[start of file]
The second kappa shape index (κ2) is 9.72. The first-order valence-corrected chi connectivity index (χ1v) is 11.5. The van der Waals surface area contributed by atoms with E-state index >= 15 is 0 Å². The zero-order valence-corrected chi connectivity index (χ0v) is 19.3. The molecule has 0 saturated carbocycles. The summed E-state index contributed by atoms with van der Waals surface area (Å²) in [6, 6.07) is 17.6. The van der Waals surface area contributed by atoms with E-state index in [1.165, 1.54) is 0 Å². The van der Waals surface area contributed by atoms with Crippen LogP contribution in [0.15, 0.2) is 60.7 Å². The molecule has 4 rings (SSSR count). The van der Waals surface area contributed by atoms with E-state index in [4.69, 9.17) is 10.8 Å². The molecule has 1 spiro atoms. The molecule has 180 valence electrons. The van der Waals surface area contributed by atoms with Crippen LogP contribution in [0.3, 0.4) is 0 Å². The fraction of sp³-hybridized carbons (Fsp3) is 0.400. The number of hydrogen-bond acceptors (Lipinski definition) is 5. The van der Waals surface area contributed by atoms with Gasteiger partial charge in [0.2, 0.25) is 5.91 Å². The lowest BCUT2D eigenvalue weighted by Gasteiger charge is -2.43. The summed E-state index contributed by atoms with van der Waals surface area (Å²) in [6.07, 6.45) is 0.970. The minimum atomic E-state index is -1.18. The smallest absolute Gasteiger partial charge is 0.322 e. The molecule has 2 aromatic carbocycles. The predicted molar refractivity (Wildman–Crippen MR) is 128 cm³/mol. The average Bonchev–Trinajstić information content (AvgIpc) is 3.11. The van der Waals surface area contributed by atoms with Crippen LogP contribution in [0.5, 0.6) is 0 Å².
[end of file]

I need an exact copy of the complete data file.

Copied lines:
The second kappa shape index (κ2) is 9.72. The first-order valence-corrected chi connectivity index (χ1v) is 11.5. The van der Waals surface area contributed by atoms with E-state index >= 15 is 0 Å². The zero-order valence-corrected chi connectivity index (χ0v) is 19.3. The molecule has 0 saturated carbocycles. The summed E-state index contributed by atoms with van der Waals surface area (Å²) in [6, 6.07) is 17.6. The van der Waals surface area contributed by atoms with E-state index in [1.165, 1.54) is 0 Å². The van der Waals surface area contributed by atoms with Crippen LogP contribution in [0.15, 0.2) is 60.7 Å². The molecule has 4 rings (SSSR count). The van der Waals surface area contributed by atoms with E-state index in [4.69, 9.17) is 10.8 Å². The molecule has 1 spiro atoms. The molecule has 180 valence electrons. The van der Waals surface area contributed by atoms with Crippen LogP contribution in [0.3, 0.4) is 0 Å². The fraction of sp³-hybridized carbons (Fsp3) is 0.400. The number of hydrogen-bond acceptors (Lipinski definition) is 5. The van der Waals surface area contributed by atoms with Gasteiger partial charge in [0.2, 0.25) is 5.91 Å². The lowest BCUT2D eigenvalue weighted by Gasteiger charge is -2.43. The summed E-state index contributed by atoms with van der Waals surface area (Å²) in [6.07, 6.45) is 0.970. The minimum atomic E-state index is -1.18. The smallest absolute Gasteiger partial charge is 0.322 e. The molecule has 2 aromatic carbocycles. The predicted molar refractivity (Wildman–Crippen MR) is 128 cm³/mol. The average Bonchev–Trinajstić information content (AvgIpc) is 3.11. The van der Waals surface area contributed by atoms with Crippen LogP contribution in [0.5, 0.6) is 0 Å².